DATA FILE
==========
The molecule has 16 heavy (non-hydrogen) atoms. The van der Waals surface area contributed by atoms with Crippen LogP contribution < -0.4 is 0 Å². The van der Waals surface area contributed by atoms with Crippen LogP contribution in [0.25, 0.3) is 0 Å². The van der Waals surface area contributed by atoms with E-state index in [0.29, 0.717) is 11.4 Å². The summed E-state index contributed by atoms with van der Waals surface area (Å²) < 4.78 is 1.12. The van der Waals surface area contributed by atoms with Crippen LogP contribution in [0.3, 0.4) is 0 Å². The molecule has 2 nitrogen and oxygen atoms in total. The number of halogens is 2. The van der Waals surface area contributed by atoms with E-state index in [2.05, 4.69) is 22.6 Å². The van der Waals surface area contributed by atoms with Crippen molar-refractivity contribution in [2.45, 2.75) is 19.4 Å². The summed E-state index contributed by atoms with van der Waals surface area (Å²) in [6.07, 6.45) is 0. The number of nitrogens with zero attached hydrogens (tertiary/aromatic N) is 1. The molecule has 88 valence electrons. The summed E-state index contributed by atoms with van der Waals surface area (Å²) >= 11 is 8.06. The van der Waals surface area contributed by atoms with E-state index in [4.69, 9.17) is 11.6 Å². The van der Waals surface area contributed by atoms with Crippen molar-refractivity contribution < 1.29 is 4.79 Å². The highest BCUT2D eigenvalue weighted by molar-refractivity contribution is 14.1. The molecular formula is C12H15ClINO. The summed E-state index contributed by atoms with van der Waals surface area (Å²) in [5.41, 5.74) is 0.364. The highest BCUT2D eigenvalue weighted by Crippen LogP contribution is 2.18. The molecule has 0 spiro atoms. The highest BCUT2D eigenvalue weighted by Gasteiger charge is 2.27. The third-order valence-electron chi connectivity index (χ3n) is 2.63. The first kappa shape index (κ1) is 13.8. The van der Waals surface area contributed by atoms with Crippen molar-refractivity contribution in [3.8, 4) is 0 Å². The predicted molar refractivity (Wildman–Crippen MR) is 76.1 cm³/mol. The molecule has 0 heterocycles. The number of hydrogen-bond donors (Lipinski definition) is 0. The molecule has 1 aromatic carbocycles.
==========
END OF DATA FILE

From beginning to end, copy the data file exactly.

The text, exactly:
The molecule has 16 heavy (non-hydrogen) atoms. The van der Waals surface area contributed by atoms with Crippen LogP contribution < -0.4 is 0 Å². The van der Waals surface area contributed by atoms with Crippen LogP contribution in [0.25, 0.3) is 0 Å². The van der Waals surface area contributed by atoms with E-state index in [0.29, 0.717) is 11.4 Å². The summed E-state index contributed by atoms with van der Waals surface area (Å²) < 4.78 is 1.12. The van der Waals surface area contributed by atoms with Crippen LogP contribution in [0.3, 0.4) is 0 Å². The molecule has 2 nitrogen and oxygen atoms in total. The number of halogens is 2. The van der Waals surface area contributed by atoms with E-state index in [2.05, 4.69) is 22.6 Å². The van der Waals surface area contributed by atoms with Crippen molar-refractivity contribution in [2.45, 2.75) is 19.4 Å². The summed E-state index contributed by atoms with van der Waals surface area (Å²) in [6.07, 6.45) is 0. The number of nitrogens with zero attached hydrogens (tertiary/aromatic N) is 1. The molecule has 88 valence electrons. The summed E-state index contributed by atoms with van der Waals surface area (Å²) >= 11 is 8.06. The van der Waals surface area contributed by atoms with E-state index in [4.69, 9.17) is 11.6 Å². The van der Waals surface area contributed by atoms with Crippen molar-refractivity contribution < 1.29 is 4.79 Å². The highest BCUT2D eigenvalue weighted by molar-refractivity contribution is 14.1. The molecular formula is C12H15ClINO. The summed E-state index contributed by atoms with van der Waals surface area (Å²) in [5.41, 5.74) is 0.364. The highest BCUT2D eigenvalue weighted by Crippen LogP contribution is 2.18. The molecule has 0 spiro atoms. The highest BCUT2D eigenvalue weighted by Gasteiger charge is 2.27. The third-order valence-electron chi connectivity index (χ3n) is 2.63. The first kappa shape index (κ1) is 13.8. The van der Waals surface area contributed by atoms with Crippen molar-refractivity contribution in [3.8, 4) is 0 Å². The predicted molar refractivity (Wildman–Crippen MR) is 76.1 cm³/mol. The molecule has 0 heterocycles. The number of hydrogen-bond donors (Lipinski definition) is 0. The molecule has 1 aromatic carbocycles.